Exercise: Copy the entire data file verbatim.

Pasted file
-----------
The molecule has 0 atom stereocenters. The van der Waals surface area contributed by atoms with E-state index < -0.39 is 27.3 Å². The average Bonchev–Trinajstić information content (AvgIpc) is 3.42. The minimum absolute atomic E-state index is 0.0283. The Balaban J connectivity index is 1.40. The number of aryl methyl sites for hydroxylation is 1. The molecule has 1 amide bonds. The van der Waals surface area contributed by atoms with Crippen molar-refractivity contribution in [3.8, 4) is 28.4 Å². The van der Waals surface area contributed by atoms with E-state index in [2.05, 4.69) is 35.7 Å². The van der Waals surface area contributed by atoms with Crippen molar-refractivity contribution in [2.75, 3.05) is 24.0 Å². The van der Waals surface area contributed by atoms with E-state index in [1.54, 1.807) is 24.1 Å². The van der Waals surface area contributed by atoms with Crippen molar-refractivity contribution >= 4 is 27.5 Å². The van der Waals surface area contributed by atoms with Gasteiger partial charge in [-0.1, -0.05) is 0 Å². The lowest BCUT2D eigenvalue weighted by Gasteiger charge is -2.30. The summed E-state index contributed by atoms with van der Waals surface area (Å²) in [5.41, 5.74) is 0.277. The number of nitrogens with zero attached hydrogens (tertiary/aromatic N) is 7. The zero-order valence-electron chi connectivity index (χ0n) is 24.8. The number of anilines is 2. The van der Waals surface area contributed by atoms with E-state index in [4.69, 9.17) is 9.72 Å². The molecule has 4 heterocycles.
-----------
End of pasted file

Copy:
The molecule has 0 atom stereocenters. The van der Waals surface area contributed by atoms with E-state index < -0.39 is 27.3 Å². The average Bonchev–Trinajstić information content (AvgIpc) is 3.42. The minimum absolute atomic E-state index is 0.0283. The Balaban J connectivity index is 1.40. The number of aryl methyl sites for hydroxylation is 1. The molecule has 1 amide bonds. The van der Waals surface area contributed by atoms with Crippen molar-refractivity contribution in [3.8, 4) is 28.4 Å². The van der Waals surface area contributed by atoms with E-state index in [2.05, 4.69) is 35.7 Å². The van der Waals surface area contributed by atoms with Crippen molar-refractivity contribution in [2.75, 3.05) is 24.0 Å². The van der Waals surface area contributed by atoms with E-state index in [1.54, 1.807) is 24.1 Å². The van der Waals surface area contributed by atoms with Crippen molar-refractivity contribution >= 4 is 27.5 Å². The van der Waals surface area contributed by atoms with Gasteiger partial charge in [-0.1, -0.05) is 0 Å². The lowest BCUT2D eigenvalue weighted by Gasteiger charge is -2.30. The summed E-state index contributed by atoms with van der Waals surface area (Å²) in [5.41, 5.74) is 0.277. The number of nitrogens with zero attached hydrogens (tertiary/aromatic N) is 7. The zero-order valence-electron chi connectivity index (χ0n) is 24.8. The number of anilines is 2. The van der Waals surface area contributed by atoms with E-state index in [4.69, 9.17) is 9.72 Å². The molecule has 4 heterocycles.